New research has suggested that the restricted supply of new properties being built, along with an increase in residential property demand, will create a rise in rents and property prices during the next few years.
The number of new build properties which have begun to be built has risen over the last year, but it still appears that the government will fail its goal of building 300,000 new homes each year. The failure of the measure, deemed a necessity by 2020, will lead to upward pressure on rents and house prices.
McBains, a design and consulting agency, conducted a survey which questioned over 400 house building companies. It found that over half of all developers, at 57 per cent, had increased the rate at which they built new properties during the past year, and these developers also predict a rise in the next 12 months. However, they are not close to developing the level of new properties which are required to meet growing demand.
Overall, house builders claimed that they had build 201 homes each, on average, during the past year. This is expected to rise to approximately 297 homes in the next year.
However, the survey respondents cited concerns around skills shortages, slow planning permission and land availability as barriers which prevented them from building more properties. Almost half, at 48 per cent, identified these as factors which are making it harder for the government to successfully meet its targets.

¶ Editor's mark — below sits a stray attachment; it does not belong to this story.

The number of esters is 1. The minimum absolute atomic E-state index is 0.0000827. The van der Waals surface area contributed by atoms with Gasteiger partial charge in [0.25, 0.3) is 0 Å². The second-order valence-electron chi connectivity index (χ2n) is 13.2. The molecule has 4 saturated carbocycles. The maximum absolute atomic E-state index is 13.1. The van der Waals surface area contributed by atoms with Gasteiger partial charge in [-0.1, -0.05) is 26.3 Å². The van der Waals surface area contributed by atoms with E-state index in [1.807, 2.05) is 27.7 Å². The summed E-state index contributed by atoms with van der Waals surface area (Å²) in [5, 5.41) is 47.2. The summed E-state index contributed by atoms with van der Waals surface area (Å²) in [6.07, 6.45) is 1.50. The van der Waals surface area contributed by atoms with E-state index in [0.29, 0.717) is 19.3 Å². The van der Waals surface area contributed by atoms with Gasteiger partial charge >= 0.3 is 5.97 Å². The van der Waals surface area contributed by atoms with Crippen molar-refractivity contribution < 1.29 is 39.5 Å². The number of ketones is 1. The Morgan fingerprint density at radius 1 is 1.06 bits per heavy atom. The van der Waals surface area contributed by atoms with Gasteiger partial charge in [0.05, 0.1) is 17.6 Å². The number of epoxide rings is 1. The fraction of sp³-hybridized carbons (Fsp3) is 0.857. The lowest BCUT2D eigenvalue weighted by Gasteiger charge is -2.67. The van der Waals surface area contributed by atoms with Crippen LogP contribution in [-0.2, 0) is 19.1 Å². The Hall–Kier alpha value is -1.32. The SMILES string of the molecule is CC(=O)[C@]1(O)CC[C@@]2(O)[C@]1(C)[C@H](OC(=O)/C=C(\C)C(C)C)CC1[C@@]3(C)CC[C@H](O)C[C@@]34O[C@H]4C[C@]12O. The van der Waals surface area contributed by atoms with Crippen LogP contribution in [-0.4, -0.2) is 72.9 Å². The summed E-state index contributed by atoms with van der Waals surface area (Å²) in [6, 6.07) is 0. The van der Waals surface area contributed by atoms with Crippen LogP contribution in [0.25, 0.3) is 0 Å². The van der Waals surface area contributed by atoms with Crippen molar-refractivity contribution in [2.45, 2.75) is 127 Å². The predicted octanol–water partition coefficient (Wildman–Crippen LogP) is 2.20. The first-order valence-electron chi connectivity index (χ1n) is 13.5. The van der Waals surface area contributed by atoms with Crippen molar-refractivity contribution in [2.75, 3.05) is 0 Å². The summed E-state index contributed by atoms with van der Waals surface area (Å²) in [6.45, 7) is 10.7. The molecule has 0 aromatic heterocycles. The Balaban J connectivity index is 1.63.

Of the new properties which will be built during the next year, house builders predict that one in five, at 22 per cent, will be classified as new affordable homes for sale or rent.
McBains’ managing director, Clive Docwra, commented that the fact that the survey highlighted that house builders are increasing the pace at which homes are being built was positive news.
However, with issues such as a lack of suitable land halting construction, the majority of house builders are sceptical of the government’s targets for house building.
The construction industry, in particular, relies on skilled workers from the EU, due to the shortage of skills within the domestic workforce. These workers could potentially be prevented from working within Britain after the transition period of Brexit ends in 2021, and many house building firms will struggle to source the workforce urgently needed to build new homes to meet demand.
Many will have no choice but to rent privately, as first time buyers continue to struggle, with the added disappointment that only one in five new homes being built during the next year will be affordable.
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